This is where the local perspective and experience is crucial. Further calls on the Government to make good on their commitment on spending from the levy to be invested in improving children’s health cannot be made without the stories from schools on how these funding streams have previously improved healthy food access and education for children, and the difference further funding can make for children’s health outcomes, now and for the future. Get in touch to share your perspective and help Sustain get this over the line.
Reframing the narrative
Much of the public discourse on obesity and overweight has focussed on individual responsibility and exercise. Whilst both of these are parts of the solution, that does not speak to a much bigger influence that is so often missing from these analyses - the impact of the food environment, specifically the unhealthy food environment. The recently released Part One of the National Food Strategy makes a notable effort to frame our individual food choices within a broader British food culture that is undeniably shaped by the key players in our physical food environments. But generally speaking, coverage of this issue still tends to use stigmatising language and imagery detrimental to both broader understanding of the causes of obesity and to individuals living with obesity. We strongly encourage local authorities to align themselves with evidence-based framing from Guys and St Thomas Charity and the Frameworks Institute to talk about child obesity, and use balanced and sensitive imagery.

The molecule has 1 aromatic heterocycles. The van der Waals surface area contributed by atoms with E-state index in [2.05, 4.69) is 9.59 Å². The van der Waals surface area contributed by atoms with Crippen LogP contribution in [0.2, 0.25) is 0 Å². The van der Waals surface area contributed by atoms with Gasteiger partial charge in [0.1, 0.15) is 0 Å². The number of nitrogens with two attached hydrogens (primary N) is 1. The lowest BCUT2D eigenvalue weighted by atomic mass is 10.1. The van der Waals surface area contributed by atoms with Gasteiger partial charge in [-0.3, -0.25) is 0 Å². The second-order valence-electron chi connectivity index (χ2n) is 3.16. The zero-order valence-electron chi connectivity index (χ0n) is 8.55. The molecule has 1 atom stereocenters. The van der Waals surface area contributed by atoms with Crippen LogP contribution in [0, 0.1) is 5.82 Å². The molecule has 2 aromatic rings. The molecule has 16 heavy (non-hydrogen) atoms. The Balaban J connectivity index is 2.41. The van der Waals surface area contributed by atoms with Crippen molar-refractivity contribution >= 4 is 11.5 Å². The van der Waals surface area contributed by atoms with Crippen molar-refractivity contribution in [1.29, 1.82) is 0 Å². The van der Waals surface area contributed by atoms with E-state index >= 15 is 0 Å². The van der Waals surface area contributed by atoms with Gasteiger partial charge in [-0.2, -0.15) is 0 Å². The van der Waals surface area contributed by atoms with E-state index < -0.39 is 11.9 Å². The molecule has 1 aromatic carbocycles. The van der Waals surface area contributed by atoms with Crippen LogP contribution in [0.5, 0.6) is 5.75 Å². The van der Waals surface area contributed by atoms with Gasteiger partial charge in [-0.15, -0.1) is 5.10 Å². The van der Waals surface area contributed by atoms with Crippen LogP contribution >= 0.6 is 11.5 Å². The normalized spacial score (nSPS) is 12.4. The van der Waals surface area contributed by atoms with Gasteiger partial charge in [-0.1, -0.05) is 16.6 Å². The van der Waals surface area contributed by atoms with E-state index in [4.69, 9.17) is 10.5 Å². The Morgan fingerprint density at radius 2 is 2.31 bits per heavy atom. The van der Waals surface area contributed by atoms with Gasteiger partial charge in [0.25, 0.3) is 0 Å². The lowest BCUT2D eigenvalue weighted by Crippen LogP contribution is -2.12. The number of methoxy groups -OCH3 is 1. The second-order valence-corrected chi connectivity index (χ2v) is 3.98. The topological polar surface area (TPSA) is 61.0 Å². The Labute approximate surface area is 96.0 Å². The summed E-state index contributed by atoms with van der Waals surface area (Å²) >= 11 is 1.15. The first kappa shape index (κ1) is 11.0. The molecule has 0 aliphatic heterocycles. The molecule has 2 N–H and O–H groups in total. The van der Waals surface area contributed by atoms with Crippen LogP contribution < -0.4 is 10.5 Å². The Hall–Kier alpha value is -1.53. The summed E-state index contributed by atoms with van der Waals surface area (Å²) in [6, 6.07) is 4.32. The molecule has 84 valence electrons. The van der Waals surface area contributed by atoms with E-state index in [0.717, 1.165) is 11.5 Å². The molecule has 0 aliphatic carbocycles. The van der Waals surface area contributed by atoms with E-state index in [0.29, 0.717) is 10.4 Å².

Actions local authorities and food organisations can take in the coming months
Here are some ideas for next steps in your healthy food journey. There are strong and supportive networks of local areas you can plug in to and plenty of resources to utilise. Even if your capacity is spread thin as a result of the local impact of Covid-19, you will likely find something useful for your work, or the work of your public health partners.
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Fran Bernhardt is a Children's Food Campaign Coordinator where she specialises in restricting the sales and marketing of unhealthy food to children. Since 2018 she has been advising the Mayor of London's team to write and implement their groundbreaking Healthier Food Advertising Policy across the Transport for London network (AKA "the junk food ad ban"). In addition, she now supports London boroughs to change their advertising policies.